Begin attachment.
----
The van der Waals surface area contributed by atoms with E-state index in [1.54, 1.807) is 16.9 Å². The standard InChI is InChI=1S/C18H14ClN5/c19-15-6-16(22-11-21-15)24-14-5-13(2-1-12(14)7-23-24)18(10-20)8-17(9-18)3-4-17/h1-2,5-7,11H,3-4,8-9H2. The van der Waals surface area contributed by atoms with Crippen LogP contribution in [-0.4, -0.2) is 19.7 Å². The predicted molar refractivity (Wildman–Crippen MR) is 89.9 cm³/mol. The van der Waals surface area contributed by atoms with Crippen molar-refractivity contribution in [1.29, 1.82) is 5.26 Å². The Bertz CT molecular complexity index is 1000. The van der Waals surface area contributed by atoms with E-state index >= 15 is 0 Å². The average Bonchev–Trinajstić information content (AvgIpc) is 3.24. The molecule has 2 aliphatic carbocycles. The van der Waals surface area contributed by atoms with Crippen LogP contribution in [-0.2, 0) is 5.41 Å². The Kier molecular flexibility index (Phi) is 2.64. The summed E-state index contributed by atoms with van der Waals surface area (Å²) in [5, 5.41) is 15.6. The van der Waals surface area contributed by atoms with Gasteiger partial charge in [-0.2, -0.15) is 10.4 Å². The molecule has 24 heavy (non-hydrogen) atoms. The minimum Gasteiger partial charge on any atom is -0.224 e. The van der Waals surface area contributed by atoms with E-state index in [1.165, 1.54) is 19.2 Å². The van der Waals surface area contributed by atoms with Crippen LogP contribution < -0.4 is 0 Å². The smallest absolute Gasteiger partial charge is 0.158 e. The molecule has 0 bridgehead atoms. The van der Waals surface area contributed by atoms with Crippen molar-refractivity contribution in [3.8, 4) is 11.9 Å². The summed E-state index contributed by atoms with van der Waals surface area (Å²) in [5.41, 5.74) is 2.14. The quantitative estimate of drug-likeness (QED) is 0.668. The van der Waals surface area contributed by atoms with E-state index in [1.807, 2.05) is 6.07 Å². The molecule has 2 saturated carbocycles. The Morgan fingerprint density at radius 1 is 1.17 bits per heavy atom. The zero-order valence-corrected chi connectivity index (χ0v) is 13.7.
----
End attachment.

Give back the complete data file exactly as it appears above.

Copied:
The van der Waals surface area contributed by atoms with E-state index in [1.54, 1.807) is 16.9 Å². The standard InChI is InChI=1S/C18H14ClN5/c19-15-6-16(22-11-21-15)24-14-5-13(2-1-12(14)7-23-24)18(10-20)8-17(9-18)3-4-17/h1-2,5-7,11H,3-4,8-9H2. The van der Waals surface area contributed by atoms with Crippen LogP contribution in [-0.4, -0.2) is 19.7 Å². The predicted molar refractivity (Wildman–Crippen MR) is 89.9 cm³/mol. The van der Waals surface area contributed by atoms with Crippen molar-refractivity contribution in [1.29, 1.82) is 5.26 Å². The Bertz CT molecular complexity index is 1000. The van der Waals surface area contributed by atoms with E-state index >= 15 is 0 Å². The average Bonchev–Trinajstić information content (AvgIpc) is 3.24. The molecule has 2 aliphatic carbocycles. The van der Waals surface area contributed by atoms with Crippen LogP contribution in [-0.2, 0) is 5.41 Å². The Kier molecular flexibility index (Phi) is 2.64. The summed E-state index contributed by atoms with van der Waals surface area (Å²) in [5, 5.41) is 15.6. The van der Waals surface area contributed by atoms with Gasteiger partial charge in [-0.2, -0.15) is 10.4 Å². The molecule has 24 heavy (non-hydrogen) atoms. The minimum Gasteiger partial charge on any atom is -0.224 e. The van der Waals surface area contributed by atoms with E-state index in [1.165, 1.54) is 19.2 Å². The van der Waals surface area contributed by atoms with Crippen LogP contribution < -0.4 is 0 Å². The smallest absolute Gasteiger partial charge is 0.158 e. The molecule has 0 bridgehead atoms. The van der Waals surface area contributed by atoms with Crippen molar-refractivity contribution in [3.8, 4) is 11.9 Å². The summed E-state index contributed by atoms with van der Waals surface area (Å²) in [5.41, 5.74) is 2.14. The quantitative estimate of drug-likeness (QED) is 0.668. The van der Waals surface area contributed by atoms with E-state index in [1.807, 2.05) is 6.07 Å². The molecule has 2 saturated carbocycles. The Morgan fingerprint density at radius 1 is 1.17 bits per heavy atom. The zero-order valence-corrected chi connectivity index (χ0v) is 13.7.